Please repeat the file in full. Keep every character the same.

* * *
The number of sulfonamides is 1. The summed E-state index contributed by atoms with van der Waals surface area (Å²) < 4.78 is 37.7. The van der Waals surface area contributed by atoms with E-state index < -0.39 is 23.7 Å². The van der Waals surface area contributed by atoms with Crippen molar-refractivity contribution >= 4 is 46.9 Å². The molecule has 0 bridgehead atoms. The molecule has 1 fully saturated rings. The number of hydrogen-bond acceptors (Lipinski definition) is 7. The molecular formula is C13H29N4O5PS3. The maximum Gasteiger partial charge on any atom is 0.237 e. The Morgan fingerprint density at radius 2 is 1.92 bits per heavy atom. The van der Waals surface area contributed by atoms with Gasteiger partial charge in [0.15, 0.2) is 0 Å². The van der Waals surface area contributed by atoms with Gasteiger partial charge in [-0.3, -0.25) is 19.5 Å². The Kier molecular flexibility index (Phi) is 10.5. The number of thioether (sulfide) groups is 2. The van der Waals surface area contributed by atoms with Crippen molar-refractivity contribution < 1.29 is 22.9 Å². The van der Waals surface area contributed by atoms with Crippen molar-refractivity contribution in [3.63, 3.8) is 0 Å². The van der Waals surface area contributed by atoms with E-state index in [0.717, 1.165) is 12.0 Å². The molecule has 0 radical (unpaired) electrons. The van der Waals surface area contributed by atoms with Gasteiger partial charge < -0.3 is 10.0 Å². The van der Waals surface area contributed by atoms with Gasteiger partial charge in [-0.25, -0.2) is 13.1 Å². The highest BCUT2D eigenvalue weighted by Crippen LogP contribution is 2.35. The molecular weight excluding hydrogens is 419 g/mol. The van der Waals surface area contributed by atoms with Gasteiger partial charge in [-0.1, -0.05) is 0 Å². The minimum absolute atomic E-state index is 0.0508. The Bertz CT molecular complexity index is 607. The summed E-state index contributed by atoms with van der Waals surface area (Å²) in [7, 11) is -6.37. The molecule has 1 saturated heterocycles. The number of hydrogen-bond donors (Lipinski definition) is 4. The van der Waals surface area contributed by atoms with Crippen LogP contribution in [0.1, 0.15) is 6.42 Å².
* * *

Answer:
The number of sulfonamides is 1. The summed E-state index contributed by atoms with van der Waals surface area (Å²) < 4.78 is 37.7. The van der Waals surface area contributed by atoms with E-state index < -0.39 is 23.7 Å². The van der Waals surface area contributed by atoms with Crippen molar-refractivity contribution >= 4 is 46.9 Å². The molecule has 0 bridgehead atoms. The molecule has 1 fully saturated rings. The number of hydrogen-bond acceptors (Lipinski definition) is 7. The molecular formula is C13H29N4O5PS3. The maximum Gasteiger partial charge on any atom is 0.237 e. The Morgan fingerprint density at radius 2 is 1.92 bits per heavy atom. The van der Waals surface area contributed by atoms with Gasteiger partial charge in [0.15, 0.2) is 0 Å². The van der Waals surface area contributed by atoms with Gasteiger partial charge in [-0.3, -0.25) is 19.5 Å². The Kier molecular flexibility index (Phi) is 10.5. The number of thioether (sulfide) groups is 2. The van der Waals surface area contributed by atoms with Crippen molar-refractivity contribution < 1.29 is 22.9 Å². The van der Waals surface area contributed by atoms with Crippen molar-refractivity contribution in [3.63, 3.8) is 0 Å². The van der Waals surface area contributed by atoms with E-state index in [0.717, 1.165) is 12.0 Å². The molecule has 0 radical (unpaired) electrons. The van der Waals surface area contributed by atoms with Gasteiger partial charge < -0.3 is 10.0 Å². The van der Waals surface area contributed by atoms with Gasteiger partial charge in [-0.25, -0.2) is 13.1 Å². The highest BCUT2D eigenvalue weighted by Crippen LogP contribution is 2.35. The molecular weight excluding hydrogens is 419 g/mol. The van der Waals surface area contributed by atoms with Gasteiger partial charge in [-0.1, -0.05) is 0 Å². The minimum absolute atomic E-state index is 0.0508. The Bertz CT molecular complexity index is 607. The summed E-state index contributed by atoms with van der Waals surface area (Å²) in [7, 11) is -6.37. The molecule has 1 saturated heterocycles. The number of hydrogen-bond donors (Lipinski definition) is 4. The van der Waals surface area contributed by atoms with Crippen LogP contribution in [0.1, 0.15) is 6.42 Å².